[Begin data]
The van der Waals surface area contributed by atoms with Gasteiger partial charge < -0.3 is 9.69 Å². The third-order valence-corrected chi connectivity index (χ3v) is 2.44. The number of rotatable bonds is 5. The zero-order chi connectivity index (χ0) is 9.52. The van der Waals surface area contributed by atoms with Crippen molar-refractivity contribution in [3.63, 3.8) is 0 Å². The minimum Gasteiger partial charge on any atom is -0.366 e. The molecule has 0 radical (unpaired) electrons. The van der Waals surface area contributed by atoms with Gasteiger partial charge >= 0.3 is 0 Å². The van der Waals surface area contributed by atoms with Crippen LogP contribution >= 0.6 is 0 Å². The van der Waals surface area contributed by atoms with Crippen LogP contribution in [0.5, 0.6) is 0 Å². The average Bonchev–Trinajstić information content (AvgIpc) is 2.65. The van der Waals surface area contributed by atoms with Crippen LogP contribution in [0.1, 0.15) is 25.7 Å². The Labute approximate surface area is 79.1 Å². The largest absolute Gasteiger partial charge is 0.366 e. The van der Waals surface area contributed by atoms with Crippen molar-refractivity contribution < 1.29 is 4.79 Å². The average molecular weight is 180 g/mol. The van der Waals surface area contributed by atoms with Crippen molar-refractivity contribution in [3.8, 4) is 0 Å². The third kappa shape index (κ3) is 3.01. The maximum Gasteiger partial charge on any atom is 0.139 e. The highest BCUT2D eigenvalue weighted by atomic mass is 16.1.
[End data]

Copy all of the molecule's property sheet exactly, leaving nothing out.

The van der Waals surface area contributed by atoms with Gasteiger partial charge < -0.3 is 9.69 Å². The third-order valence-corrected chi connectivity index (χ3v) is 2.44. The number of rotatable bonds is 5. The zero-order chi connectivity index (χ0) is 9.52. The van der Waals surface area contributed by atoms with Crippen molar-refractivity contribution in [3.63, 3.8) is 0 Å². The minimum Gasteiger partial charge on any atom is -0.366 e. The molecule has 0 radical (unpaired) electrons. The van der Waals surface area contributed by atoms with Gasteiger partial charge >= 0.3 is 0 Å². The van der Waals surface area contributed by atoms with Crippen LogP contribution >= 0.6 is 0 Å². The van der Waals surface area contributed by atoms with Crippen LogP contribution in [0.5, 0.6) is 0 Å². The average Bonchev–Trinajstić information content (AvgIpc) is 2.65. The van der Waals surface area contributed by atoms with Crippen LogP contribution in [0.1, 0.15) is 25.7 Å². The Labute approximate surface area is 79.1 Å². The largest absolute Gasteiger partial charge is 0.366 e. The van der Waals surface area contributed by atoms with Crippen molar-refractivity contribution < 1.29 is 4.79 Å². The average molecular weight is 180 g/mol. The van der Waals surface area contributed by atoms with Crippen molar-refractivity contribution in [3.8, 4) is 0 Å². The third kappa shape index (κ3) is 3.01. The maximum Gasteiger partial charge on any atom is 0.139 e. The highest BCUT2D eigenvalue weighted by atomic mass is 16.1.